After discharge from the first hospitalization, her condition gradually worsened. She was hospitalized many times due to heart failure, and diuretic agent dose was gradually increased. The dose of N-terminal pro-brain natriuretic peptide (NT-proBNP) was markedly elevated to 8739 pg/mL, suggesting severe heart failure that was difficult to control. A chest radiograph showed cardiomegaly with a cardiothoracic ratio of 71% (Figure 1A). She was confined to a wheelchair with care support and could not walk by herself because of dyspnea, chest pain, and lack of physical activity. We carefully re-evaluated her condition, and observed a decreased heart rate of less than 60 beats/min. Bisoprolol was discontinued on suspicion that it caused bradycardia, which indicated very poor heart function.
After bisoprolol discontinuation, the condition of the patient gradually improved. Dyspnea and effort angina disappeared, and she could walk by herself without care support. Her functional capacity improved to NYHA class II. Two months after bisoprolol discontinuation, transthoracic echocardiography revealed a significant improvement of 62% in the LVEF and a marked reduction in the tricuspid regurgitation degree. The cardiothoracic ratio, determined by chest radiography, was reduced to 57% (Figure 1B). The NT-proBNP level was 2962 pg/mL. Finally, atrial fibrillation was spontaneously terminated, and sinus rhythm was maintained; the mean heart rate was approximately 50–60 beats/min. The total clinical course and treatment of the patient are summarized in Figure 2.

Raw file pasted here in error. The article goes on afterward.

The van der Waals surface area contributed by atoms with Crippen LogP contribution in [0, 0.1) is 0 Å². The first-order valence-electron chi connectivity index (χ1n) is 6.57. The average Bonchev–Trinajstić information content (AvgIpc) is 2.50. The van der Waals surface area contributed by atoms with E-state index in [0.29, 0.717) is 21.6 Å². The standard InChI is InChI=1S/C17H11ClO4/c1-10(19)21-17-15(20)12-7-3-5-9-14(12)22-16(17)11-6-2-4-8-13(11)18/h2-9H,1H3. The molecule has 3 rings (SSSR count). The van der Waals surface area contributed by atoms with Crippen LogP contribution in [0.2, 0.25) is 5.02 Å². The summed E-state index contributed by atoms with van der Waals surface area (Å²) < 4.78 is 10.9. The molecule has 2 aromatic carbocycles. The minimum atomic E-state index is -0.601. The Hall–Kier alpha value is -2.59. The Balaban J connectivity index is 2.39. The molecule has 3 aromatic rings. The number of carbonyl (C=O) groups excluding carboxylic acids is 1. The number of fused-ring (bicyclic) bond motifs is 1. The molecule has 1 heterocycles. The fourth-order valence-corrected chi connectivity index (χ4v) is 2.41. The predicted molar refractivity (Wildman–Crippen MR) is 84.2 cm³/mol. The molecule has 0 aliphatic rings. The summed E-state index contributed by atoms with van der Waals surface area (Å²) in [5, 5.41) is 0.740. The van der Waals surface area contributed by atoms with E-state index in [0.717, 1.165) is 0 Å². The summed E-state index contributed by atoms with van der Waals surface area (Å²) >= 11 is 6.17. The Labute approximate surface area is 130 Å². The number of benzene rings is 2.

We report a case of a patient with heart failure who showed remarkable improvement following discontinuation of beta-blocker therapy. Not only did heart failure symptoms and quality of life improve but also objective results such as ECG, chest radiography, laboratory test, and echocardiography findings clearly improved.
There is a great deal of evidence of the clinical efficacy of beta-blockers in the young general population; however, few studies have investigated its efficacy in elderly patients with heart failure. The SENIORS trial is the only trial that has evaluated the effects of the beta-blocker nebivolol in elderly heart failure patients aged more than 70 years (mean age, 76 years).3 The study showed that nebivolol significantly reduced the risk of death or hospitalization. However, the overall risk reduction for the primary endpoint appeared to be less effective than that reported by other studies on younger patients. Another study showed that in patients with advanced chronic heart failure the relative risk reduction of all-cause death was significantly lower in older patients than in younger patients.4 In their study (mean age, 76 years), the risk reduction by use of beta-blockers decreases with age from 71% in patients aged 75 years to 21% in patients aged > 75 years. Although the effects of beta-blockers on mortality may be smaller in older patients than younger patients, these agents are still effective in improving mortality and hospitalization rates in elderly patients with heart failure.
In addition, sub-optimal doses of beta-blockers are often used in elderly patients with chronic heart failure. Numerous studies have shown that evidence-based heart failure therapies are underused, especially in the elderly patients.5,6 However, there are no large randomized trials that studied the relationship between dose-response and mortality in patients with heart failure. MOCHA, a relatively small study, was designed to evaluate dose-related effects of carvedilol in patients with moderate heart failure and found a dose-related improvement in mortality and LVEF.7 On the other hand, subgroup analyses from large trials did not show dose-relative effects on survival, but even low doses conferred benefit in their studies compared to placebo.8,9 Thus, even if low doses of beta-blocker can be tolerated by elderly patients, their prescription is encouraged, and therapy is continued.